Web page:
Many organizations turn to encryption because it’s a requirement of local laws or industry regulations. The specifics of the requirements can vary widely depending on industry, location, and other factors, but no matter what, companies want to avoid the costly fines and penalties that result from non-compliance.

Therefore, key management systems act as a kind of insurance, adding an extra layer of security for data that must be kept safe and confirming that the necessary precautions have been taken ahead of time in order to remain compliant with standards like:

Cost Reduction

Key management systems are designed to simplify, automate, and scale, which translates to reduced costs for organizations by:

  • Getting rid of inefficient manual processes
  • Centralizing key-related tasks
  • Minimizing human error
  • Automating different processes
  • Providing a smooth way to scale for growth in key quantities
  • Reducing the time needed to ensure compliance and perform audits
  • Prevent fines in the case of compromised keys

Data Protection

It’s the primary goal of encryption in the first place, and key management systems help maximize data protection. It empowers businesses to be selective about key access, only allowing certain employees, applications, or devices to access the keys, and thus the encrypted data they protect. The controls provided by key management systems play a crucial role in preventing valuable information from making its way into the hands of unauthorized or hostile users.

Key Management Platforms

If a simple spreadsheet or list of keys sounds like a good idea, think again. Modern key management systems give users the ability to easily and efficiently manage their keys at every point in the lifecycle. There are different types of key management platforms that have different advantages and disadvantages depending on the needs of the end user. Regardless though, there’s a few attributes you always want to look for:

  • Compatible with different key types and formats
  • Secure user authentication methods
  • Automates repetitive key tasks
  • The ability to customize access controls
  • Uses a certified hardware random number generator when creating keys
  • Physical protection of stored keys via tamper-resistant hardware
  • Provides tamper-proof logs

As far as the platforms themselves, they can be broken down into a few basic types:

HSM

HSM stands for hardware security module, and is a kind of server that has additional levels of security levels in order to prevent breaches:

  • Tamper-Evident – Using tamper-evident stickers, seals, or coatings on any removable elements such as covers or doors
  • Temper-Resistant – HSMs make use of what’s known as “tamper detection circuitry” that erases all sensitive data if any kind of tampering is detected
  • Tamper-Proof – The outside layer of the HSM is completely hardened with latches, screws, and other elements that prevent the kind of tampering that could grant access to an attacker
An example of a typical HSM.

HSMs can be used to generate keys, keep them safe from electronic or physical attacks, and make use of the keys within while performing encryption or decryption tasks. An HSM can be used as a key management system, but there are downsides:

  • Lack of automation and intelligence – many of the lifecycle tasks still must be performed manually, which consumes resources, takes time and is prone to errors
  • Scalability becomes an issue as the amount of HSMs increases
  • There can be issues when attempting to securely distribute keys to outside entities

Hosted HSM

This is the same as above, except that the HSM is in the cloud, hosted by a third party provider. These are ideal for companies that are lacking in security resources and can’t properly implement an HSM themselves or want to move their security off-site for any other reason. The same hardening measures are still present on the HSMs themselves, they’re just in a different physical location than the end user.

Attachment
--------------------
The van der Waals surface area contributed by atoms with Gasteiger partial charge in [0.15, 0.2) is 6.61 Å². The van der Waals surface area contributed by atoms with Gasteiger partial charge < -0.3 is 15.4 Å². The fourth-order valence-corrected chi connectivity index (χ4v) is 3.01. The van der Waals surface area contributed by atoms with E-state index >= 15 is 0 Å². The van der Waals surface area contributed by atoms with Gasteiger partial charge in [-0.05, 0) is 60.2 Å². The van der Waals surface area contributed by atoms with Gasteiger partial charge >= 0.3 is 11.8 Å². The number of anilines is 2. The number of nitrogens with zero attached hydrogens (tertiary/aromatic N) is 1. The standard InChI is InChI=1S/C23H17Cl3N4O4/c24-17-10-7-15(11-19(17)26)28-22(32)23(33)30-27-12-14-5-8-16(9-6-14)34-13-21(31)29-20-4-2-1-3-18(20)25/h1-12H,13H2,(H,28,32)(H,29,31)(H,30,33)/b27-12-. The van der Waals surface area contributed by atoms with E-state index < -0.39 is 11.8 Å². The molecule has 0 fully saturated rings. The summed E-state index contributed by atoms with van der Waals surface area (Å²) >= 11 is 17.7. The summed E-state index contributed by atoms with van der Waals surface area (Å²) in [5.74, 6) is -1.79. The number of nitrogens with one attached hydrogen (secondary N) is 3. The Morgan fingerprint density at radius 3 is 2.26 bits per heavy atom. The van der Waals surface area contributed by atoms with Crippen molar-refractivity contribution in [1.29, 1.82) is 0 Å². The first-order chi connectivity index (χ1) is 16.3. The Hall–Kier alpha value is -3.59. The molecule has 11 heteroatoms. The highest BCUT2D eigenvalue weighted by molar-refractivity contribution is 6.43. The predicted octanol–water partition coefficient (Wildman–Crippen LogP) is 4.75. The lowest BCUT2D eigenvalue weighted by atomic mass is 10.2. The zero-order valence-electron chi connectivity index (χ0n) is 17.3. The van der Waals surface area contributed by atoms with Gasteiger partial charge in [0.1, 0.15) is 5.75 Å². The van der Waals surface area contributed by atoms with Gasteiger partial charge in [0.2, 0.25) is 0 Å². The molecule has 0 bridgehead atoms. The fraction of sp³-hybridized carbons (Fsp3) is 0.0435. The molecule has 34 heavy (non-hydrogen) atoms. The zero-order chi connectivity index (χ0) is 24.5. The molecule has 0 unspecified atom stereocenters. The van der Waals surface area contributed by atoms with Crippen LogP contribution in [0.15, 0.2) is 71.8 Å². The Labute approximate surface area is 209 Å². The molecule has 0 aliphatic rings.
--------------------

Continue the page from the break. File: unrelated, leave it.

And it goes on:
Virtual

Virtual instances of key management systems offer a few different advantages over HSMs. First off, deployment is usually a much quicker process. HSMs are a physical product that need to be shipped somewhere. Then, a physical installation is needed. A virtual instance on the other hand, can be downloaded from a vendor’s server in a few minutes and no physical installation is required. Virtual systems also provide more flexibility than HSMs, since they can be installed on any machine that supports the virtual platform running the key manager, such as VMWare.

The virtual element can also be a downside, however. Because there’s no physical components, the software of the key manager cannot be FIPS 140-2 validated – it can only be FIPS 140-2 compliant. If you’re required to have FIPS-140-2 validation by any particular regulations, then you’ll have to go with an HSM instead.  Usually, though, the level of security given by a FIPS 140-2 compliant key manager system is more than enough for the average company.

AWS, Microsoft Azure, and Similar

A key manager system can also be dedicated, or “as a service.” This kind of configuration is offered by cloud providers like Amazon Web Services (AWS) or Microsoft Azure, which have marketplace offerings in addition to their own key management as a service (KMaaS) systems. These systems are usually multi-tenant, which can be viewed as a negative since it means that several different end users will have their keys stored on the same key manager instance. For clients with security concerns, this type of system is not ideal. Because of this, dedicated services are also usually offered by providers via independent vendors.

The Keys to Proper Management

It’s critical that every organization make key security a high priority, no matter what type of key management system they end up going with in the end. Key management systems make life much easier for end users, while maximizing security at the same time. Sensitive data needs to be restricted, and key management systems provide the kind of organization and control that will ultimately keep it out of the hands of attackers. By having the right key management system in place and following key management best practices, your organization will have peace of mind that it’s most important information will stay safe.

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Author

Mark Vojtko

After starting his career as an engineer, Mark pivoted to tech marketing, which combines his love of technology and analytical thinking with a generous dose of creativity. In addition to contributing to Hashed Out, Mark is The SSL Store's Product Marketing Manager.